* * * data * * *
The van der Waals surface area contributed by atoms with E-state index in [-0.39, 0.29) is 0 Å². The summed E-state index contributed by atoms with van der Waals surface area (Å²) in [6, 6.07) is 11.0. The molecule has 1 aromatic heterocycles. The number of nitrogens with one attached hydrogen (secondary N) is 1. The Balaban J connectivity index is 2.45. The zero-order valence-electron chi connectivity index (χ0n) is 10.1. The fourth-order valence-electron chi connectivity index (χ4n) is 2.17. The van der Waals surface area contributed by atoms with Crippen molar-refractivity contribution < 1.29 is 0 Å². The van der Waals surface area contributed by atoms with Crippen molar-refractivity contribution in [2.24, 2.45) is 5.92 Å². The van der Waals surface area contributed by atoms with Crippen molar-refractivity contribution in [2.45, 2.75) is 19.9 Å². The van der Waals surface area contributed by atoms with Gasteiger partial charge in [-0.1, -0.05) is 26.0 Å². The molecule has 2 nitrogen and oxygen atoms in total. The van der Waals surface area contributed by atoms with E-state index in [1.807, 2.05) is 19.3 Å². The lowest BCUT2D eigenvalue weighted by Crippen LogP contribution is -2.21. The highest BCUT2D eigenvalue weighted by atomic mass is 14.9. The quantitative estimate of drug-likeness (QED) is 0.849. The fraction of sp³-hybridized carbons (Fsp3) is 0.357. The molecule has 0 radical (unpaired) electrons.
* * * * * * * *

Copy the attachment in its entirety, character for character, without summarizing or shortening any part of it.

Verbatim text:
The van der Waals surface area contributed by atoms with E-state index in [-0.39, 0.29) is 0 Å². The summed E-state index contributed by atoms with van der Waals surface area (Å²) in [6, 6.07) is 11.0. The molecule has 1 aromatic heterocycles. The number of nitrogens with one attached hydrogen (secondary N) is 1. The Balaban J connectivity index is 2.45. The zero-order valence-electron chi connectivity index (χ0n) is 10.1. The fourth-order valence-electron chi connectivity index (χ4n) is 2.17. The van der Waals surface area contributed by atoms with Crippen molar-refractivity contribution < 1.29 is 0 Å². The van der Waals surface area contributed by atoms with Crippen molar-refractivity contribution in [2.24, 2.45) is 5.92 Å². The van der Waals surface area contributed by atoms with Crippen molar-refractivity contribution in [2.45, 2.75) is 19.9 Å². The van der Waals surface area contributed by atoms with Gasteiger partial charge in [-0.1, -0.05) is 26.0 Å². The molecule has 2 nitrogen and oxygen atoms in total. The van der Waals surface area contributed by atoms with E-state index in [1.807, 2.05) is 19.3 Å². The lowest BCUT2D eigenvalue weighted by Crippen LogP contribution is -2.21. The highest BCUT2D eigenvalue weighted by atomic mass is 14.9. The quantitative estimate of drug-likeness (QED) is 0.849. The fraction of sp³-hybridized carbons (Fsp3) is 0.357. The molecule has 0 radical (unpaired) electrons.